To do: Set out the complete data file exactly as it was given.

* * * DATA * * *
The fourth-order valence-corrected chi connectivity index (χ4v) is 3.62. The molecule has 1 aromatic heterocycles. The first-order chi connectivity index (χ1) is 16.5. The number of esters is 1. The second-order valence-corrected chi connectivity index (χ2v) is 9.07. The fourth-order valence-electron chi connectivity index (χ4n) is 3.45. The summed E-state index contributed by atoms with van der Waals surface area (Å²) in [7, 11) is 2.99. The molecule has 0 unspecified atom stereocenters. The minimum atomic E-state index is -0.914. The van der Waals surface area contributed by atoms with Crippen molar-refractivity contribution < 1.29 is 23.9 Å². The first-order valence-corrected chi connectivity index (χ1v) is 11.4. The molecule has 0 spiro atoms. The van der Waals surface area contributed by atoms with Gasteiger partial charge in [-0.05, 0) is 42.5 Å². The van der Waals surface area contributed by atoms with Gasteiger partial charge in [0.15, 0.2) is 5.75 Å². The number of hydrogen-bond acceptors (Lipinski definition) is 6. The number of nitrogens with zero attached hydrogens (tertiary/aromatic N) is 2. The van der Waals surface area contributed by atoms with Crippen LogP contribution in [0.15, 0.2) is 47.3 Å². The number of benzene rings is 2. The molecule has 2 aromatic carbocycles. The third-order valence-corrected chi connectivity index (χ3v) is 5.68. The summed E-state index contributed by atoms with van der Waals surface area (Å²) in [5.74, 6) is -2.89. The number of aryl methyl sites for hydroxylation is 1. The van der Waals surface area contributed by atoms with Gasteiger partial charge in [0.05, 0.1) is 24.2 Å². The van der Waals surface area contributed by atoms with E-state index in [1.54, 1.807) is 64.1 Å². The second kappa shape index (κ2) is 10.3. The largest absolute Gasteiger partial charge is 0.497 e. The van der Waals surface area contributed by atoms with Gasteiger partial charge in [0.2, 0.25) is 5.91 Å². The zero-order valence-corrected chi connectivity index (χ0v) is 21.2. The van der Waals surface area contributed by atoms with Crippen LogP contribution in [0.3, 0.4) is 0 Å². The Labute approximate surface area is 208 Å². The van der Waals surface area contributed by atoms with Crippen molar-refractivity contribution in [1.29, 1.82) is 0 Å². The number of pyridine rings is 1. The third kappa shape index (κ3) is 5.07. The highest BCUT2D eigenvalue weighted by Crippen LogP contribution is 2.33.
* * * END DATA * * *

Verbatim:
The fourth-order valence-corrected chi connectivity index (χ4v) is 3.62. The molecule has 1 aromatic heterocycles. The first-order chi connectivity index (χ1) is 16.5. The number of esters is 1. The second-order valence-corrected chi connectivity index (χ2v) is 9.07. The fourth-order valence-electron chi connectivity index (χ4n) is 3.45. The summed E-state index contributed by atoms with van der Waals surface area (Å²) in [7, 11) is 2.99. The molecule has 0 unspecified atom stereocenters. The minimum atomic E-state index is -0.914. The van der Waals surface area contributed by atoms with Crippen molar-refractivity contribution < 1.29 is 23.9 Å². The first-order valence-corrected chi connectivity index (χ1v) is 11.4. The molecule has 0 spiro atoms. The van der Waals surface area contributed by atoms with Gasteiger partial charge in [-0.05, 0) is 42.5 Å². The van der Waals surface area contributed by atoms with Gasteiger partial charge in [0.15, 0.2) is 5.75 Å². The number of hydrogen-bond acceptors (Lipinski definition) is 6. The number of nitrogens with zero attached hydrogens (tertiary/aromatic N) is 2. The van der Waals surface area contributed by atoms with Crippen LogP contribution in [0.15, 0.2) is 47.3 Å². The number of benzene rings is 2. The molecule has 2 aromatic carbocycles. The third-order valence-corrected chi connectivity index (χ3v) is 5.68. The summed E-state index contributed by atoms with van der Waals surface area (Å²) in [5.74, 6) is -2.89. The number of aryl methyl sites for hydroxylation is 1. The van der Waals surface area contributed by atoms with Gasteiger partial charge in [0.05, 0.1) is 24.2 Å². The van der Waals surface area contributed by atoms with E-state index in [1.54, 1.807) is 64.1 Å². The second kappa shape index (κ2) is 10.3. The largest absolute Gasteiger partial charge is 0.497 e. The van der Waals surface area contributed by atoms with Gasteiger partial charge in [0.2, 0.25) is 5.91 Å². The zero-order valence-corrected chi connectivity index (χ0v) is 21.2. The van der Waals surface area contributed by atoms with Crippen LogP contribution in [0.3, 0.4) is 0 Å². The Labute approximate surface area is 208 Å². The van der Waals surface area contributed by atoms with Crippen molar-refractivity contribution in [1.29, 1.82) is 0 Å². The number of pyridine rings is 1. The third kappa shape index (κ3) is 5.07. The highest BCUT2D eigenvalue weighted by Crippen LogP contribution is 2.33.